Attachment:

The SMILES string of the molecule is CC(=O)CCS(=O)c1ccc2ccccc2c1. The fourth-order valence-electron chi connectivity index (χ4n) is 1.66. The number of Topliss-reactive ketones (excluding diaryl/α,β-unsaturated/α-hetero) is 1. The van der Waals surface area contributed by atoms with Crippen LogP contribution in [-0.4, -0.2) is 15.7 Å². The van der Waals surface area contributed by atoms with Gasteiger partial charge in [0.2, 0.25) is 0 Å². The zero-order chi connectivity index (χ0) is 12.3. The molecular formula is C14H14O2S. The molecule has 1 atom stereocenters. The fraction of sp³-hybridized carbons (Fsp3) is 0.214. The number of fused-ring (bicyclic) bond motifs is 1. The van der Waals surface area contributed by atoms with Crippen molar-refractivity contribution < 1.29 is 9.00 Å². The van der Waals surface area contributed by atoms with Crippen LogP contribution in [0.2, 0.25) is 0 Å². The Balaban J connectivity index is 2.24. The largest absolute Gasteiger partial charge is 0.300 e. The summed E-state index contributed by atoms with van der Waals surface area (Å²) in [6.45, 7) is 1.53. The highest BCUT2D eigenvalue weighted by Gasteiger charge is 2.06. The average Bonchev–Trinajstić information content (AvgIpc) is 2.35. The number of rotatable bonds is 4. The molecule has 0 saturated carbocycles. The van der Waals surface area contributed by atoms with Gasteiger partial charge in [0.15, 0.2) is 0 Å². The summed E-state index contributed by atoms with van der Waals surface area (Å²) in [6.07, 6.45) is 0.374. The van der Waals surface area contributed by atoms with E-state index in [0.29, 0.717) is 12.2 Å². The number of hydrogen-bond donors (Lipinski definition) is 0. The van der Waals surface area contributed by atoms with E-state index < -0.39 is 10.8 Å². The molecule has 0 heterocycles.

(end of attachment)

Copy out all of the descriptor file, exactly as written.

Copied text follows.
The SMILES string of the molecule is CC(=O)CCS(=O)c1ccc2ccccc2c1. The fourth-order valence-electron chi connectivity index (χ4n) is 1.66. The number of Topliss-reactive ketones (excluding diaryl/α,β-unsaturated/α-hetero) is 1. The van der Waals surface area contributed by atoms with Crippen LogP contribution in [-0.4, -0.2) is 15.7 Å². The van der Waals surface area contributed by atoms with Gasteiger partial charge in [0.2, 0.25) is 0 Å². The zero-order chi connectivity index (χ0) is 12.3. The molecular formula is C14H14O2S. The molecule has 1 atom stereocenters. The fraction of sp³-hybridized carbons (Fsp3) is 0.214. The number of fused-ring (bicyclic) bond motifs is 1. The van der Waals surface area contributed by atoms with Crippen molar-refractivity contribution < 1.29 is 9.00 Å². The van der Waals surface area contributed by atoms with Crippen LogP contribution in [0.2, 0.25) is 0 Å². The Balaban J connectivity index is 2.24. The largest absolute Gasteiger partial charge is 0.300 e. The summed E-state index contributed by atoms with van der Waals surface area (Å²) in [6.45, 7) is 1.53. The highest BCUT2D eigenvalue weighted by Gasteiger charge is 2.06. The average Bonchev–Trinajstić information content (AvgIpc) is 2.35. The number of rotatable bonds is 4. The molecule has 0 saturated carbocycles. The van der Waals surface area contributed by atoms with Gasteiger partial charge in [0.15, 0.2) is 0 Å². The summed E-state index contributed by atoms with van der Waals surface area (Å²) in [6.07, 6.45) is 0.374. The van der Waals surface area contributed by atoms with E-state index in [0.29, 0.717) is 12.2 Å². The number of hydrogen-bond donors (Lipinski definition) is 0. The van der Waals surface area contributed by atoms with E-state index < -0.39 is 10.8 Å². The molecule has 0 heterocycles.